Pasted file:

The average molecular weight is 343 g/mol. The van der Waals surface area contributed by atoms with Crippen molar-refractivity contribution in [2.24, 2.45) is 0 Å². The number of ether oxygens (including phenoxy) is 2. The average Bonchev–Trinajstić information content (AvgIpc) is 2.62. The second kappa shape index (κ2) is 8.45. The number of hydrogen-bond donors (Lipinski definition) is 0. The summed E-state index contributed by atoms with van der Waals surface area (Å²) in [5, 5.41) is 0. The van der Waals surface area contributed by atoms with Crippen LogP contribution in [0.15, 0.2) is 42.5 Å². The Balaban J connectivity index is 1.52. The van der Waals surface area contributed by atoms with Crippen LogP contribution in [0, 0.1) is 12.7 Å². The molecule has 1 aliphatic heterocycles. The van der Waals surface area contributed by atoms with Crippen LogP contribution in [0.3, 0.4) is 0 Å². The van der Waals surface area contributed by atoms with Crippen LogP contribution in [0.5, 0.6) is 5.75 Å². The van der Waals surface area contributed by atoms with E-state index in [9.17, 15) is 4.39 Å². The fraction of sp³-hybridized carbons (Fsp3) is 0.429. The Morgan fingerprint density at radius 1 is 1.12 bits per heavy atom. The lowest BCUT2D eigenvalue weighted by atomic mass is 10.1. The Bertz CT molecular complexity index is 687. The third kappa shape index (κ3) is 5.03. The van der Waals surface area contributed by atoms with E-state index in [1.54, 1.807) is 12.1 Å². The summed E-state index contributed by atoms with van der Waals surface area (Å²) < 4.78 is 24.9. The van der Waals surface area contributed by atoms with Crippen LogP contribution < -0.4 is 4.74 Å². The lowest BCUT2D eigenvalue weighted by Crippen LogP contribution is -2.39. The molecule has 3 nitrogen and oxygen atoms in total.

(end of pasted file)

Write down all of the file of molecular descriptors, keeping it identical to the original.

The average molecular weight is 343 g/mol. The van der Waals surface area contributed by atoms with Crippen molar-refractivity contribution in [2.24, 2.45) is 0 Å². The number of ether oxygens (including phenoxy) is 2. The average Bonchev–Trinajstić information content (AvgIpc) is 2.62. The second kappa shape index (κ2) is 8.45. The number of hydrogen-bond donors (Lipinski definition) is 0. The summed E-state index contributed by atoms with van der Waals surface area (Å²) in [5, 5.41) is 0. The van der Waals surface area contributed by atoms with Crippen LogP contribution in [0.15, 0.2) is 42.5 Å². The Balaban J connectivity index is 1.52. The van der Waals surface area contributed by atoms with Crippen LogP contribution in [0, 0.1) is 12.7 Å². The molecule has 1 aliphatic heterocycles. The van der Waals surface area contributed by atoms with Crippen LogP contribution in [0.3, 0.4) is 0 Å². The van der Waals surface area contributed by atoms with Crippen LogP contribution in [0.5, 0.6) is 5.75 Å². The van der Waals surface area contributed by atoms with E-state index in [9.17, 15) is 4.39 Å². The fraction of sp³-hybridized carbons (Fsp3) is 0.429. The Morgan fingerprint density at radius 1 is 1.12 bits per heavy atom. The lowest BCUT2D eigenvalue weighted by atomic mass is 10.1. The Bertz CT molecular complexity index is 687. The third kappa shape index (κ3) is 5.03. The van der Waals surface area contributed by atoms with E-state index in [1.54, 1.807) is 12.1 Å². The summed E-state index contributed by atoms with van der Waals surface area (Å²) < 4.78 is 24.9. The van der Waals surface area contributed by atoms with Crippen LogP contribution < -0.4 is 4.74 Å². The lowest BCUT2D eigenvalue weighted by Crippen LogP contribution is -2.39. The molecule has 3 nitrogen and oxygen atoms in total.